The conflicts elsewhere in the world have cast the War on Drugs into something of a popular eclipse: it is just not something you hear about much, until the Coast Guard, Border Patrol, or a local police force captures a healthy-sized cache of drugs from someplace. The matter remains at the forefront of many minds, however, not least among those in the Pentagon, where the inter-agency effort to stem the flow of narcotics into North America remains an important, albeit not focal, raison d’etre.
In The Latin American Drug Trade: Scope, Dimensions, Impact and Response, homeland security expert Peter Chalk does offers a detailed update on how the drug trade operates in a day of Mexican cartels and mini-submarines. While the purpose of the study is to examine the role the U.S. Air Force might play in the War on Drugs, most of the book delves into the gritty detail of how drugs move from Latin American fields into American cities.
Smugglers have taken some innovative steps in the drug trade in response to more sophisticated U.S. efforts to stop it, but at its heart the interdiction battle is still a cat-and-mouse game that will get worse until either the entire supply – or most of the demand – dries up. There is no sense in making it easy for criminals, however, and ten years into The Long War, there have been technical and tactical innovations that can be readily applied in the War on Drugs specifically, and in homeland security more broadly.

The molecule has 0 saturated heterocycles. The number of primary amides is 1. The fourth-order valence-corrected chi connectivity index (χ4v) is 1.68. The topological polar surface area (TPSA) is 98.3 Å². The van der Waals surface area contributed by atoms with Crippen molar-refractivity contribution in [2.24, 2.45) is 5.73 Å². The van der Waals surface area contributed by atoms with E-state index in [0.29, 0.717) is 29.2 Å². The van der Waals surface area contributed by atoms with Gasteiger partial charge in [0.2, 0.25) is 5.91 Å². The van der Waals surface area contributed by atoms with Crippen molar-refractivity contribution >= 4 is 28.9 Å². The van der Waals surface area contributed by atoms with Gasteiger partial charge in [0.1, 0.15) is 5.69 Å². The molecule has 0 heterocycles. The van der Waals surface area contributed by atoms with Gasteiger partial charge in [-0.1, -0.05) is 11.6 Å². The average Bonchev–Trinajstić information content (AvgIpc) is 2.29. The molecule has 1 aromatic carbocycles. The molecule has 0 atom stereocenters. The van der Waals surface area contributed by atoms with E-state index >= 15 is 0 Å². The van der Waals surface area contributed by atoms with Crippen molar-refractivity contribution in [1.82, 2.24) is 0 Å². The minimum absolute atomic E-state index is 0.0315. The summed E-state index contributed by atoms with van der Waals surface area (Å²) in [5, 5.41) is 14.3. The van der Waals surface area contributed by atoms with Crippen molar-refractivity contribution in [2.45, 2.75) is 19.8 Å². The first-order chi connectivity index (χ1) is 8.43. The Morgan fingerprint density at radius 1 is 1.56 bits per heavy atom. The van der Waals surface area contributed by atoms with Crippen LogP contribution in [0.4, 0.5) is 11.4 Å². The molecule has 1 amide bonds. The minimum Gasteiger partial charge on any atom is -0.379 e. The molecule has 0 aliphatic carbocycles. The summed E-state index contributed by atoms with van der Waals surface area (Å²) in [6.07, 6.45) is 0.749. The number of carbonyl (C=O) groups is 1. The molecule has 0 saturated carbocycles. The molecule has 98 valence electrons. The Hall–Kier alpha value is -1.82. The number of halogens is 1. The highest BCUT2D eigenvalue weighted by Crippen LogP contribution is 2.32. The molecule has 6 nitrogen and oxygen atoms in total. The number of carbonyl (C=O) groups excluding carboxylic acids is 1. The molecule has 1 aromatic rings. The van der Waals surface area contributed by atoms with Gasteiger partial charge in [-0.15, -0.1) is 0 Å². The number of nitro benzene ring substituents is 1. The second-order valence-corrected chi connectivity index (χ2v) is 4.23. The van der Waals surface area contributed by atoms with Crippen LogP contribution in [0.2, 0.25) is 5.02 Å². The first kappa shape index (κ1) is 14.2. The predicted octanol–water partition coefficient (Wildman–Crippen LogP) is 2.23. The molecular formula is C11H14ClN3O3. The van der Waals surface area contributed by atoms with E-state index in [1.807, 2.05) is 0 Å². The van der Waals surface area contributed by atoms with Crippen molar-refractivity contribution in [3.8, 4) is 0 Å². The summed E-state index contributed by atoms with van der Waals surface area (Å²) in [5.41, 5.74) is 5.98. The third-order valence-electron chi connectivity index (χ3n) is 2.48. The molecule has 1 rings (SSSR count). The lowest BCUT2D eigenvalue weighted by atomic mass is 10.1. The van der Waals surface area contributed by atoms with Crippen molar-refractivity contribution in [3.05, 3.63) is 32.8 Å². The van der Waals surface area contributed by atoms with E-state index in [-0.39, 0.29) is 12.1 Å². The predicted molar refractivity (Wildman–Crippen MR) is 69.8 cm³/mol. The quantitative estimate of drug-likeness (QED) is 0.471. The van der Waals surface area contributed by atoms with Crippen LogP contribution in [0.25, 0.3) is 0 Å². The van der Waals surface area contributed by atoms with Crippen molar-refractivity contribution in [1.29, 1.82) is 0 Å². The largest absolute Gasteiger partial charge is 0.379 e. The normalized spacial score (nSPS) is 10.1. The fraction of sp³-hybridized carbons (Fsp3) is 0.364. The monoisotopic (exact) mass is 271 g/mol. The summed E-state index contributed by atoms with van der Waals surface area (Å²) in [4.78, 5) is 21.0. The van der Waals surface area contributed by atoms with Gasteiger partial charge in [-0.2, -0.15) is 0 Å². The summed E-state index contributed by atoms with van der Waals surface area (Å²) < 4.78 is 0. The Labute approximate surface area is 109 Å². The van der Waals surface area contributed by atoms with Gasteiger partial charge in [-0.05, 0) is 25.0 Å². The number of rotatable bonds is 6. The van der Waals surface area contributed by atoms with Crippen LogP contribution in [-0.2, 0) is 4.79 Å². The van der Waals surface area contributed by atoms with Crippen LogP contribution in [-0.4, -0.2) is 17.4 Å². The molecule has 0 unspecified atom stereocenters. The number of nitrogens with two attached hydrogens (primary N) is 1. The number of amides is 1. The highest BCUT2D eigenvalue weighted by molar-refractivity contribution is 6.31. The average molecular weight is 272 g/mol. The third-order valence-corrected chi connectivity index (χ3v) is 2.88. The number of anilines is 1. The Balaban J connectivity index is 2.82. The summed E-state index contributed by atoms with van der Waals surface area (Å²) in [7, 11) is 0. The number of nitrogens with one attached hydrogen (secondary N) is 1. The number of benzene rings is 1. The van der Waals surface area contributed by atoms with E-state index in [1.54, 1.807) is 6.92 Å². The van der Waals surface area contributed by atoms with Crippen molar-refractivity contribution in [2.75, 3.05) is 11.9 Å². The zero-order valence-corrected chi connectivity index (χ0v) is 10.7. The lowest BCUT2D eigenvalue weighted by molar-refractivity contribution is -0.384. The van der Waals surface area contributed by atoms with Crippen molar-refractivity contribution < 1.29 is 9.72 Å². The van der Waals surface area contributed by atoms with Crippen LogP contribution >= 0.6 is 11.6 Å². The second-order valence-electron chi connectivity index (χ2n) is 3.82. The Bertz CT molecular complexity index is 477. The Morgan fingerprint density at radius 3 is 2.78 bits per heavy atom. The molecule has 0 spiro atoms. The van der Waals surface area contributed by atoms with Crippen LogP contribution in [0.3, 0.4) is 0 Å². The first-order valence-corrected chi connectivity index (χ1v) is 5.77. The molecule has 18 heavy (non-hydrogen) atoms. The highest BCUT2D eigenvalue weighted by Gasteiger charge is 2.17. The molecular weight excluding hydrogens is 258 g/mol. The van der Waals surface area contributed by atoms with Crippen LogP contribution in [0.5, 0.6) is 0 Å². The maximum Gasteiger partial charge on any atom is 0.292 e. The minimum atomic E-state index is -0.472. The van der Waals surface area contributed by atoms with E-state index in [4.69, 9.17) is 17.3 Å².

Chalk’s work is a superb primer for those interested in the narcotics trade, in transnational crime, and in the role the armed forces should be playing in that effort.
- War on Drugs Pradigm funds its own FAIL. (warintel.blogspot.com)
- Fight the war, not the drugs (blogs.ft.com)
- Letters: Psychedelic therapy and the war on drugs (guardian.co.uk)
- Drug Legalization in The United States (socyberty.com)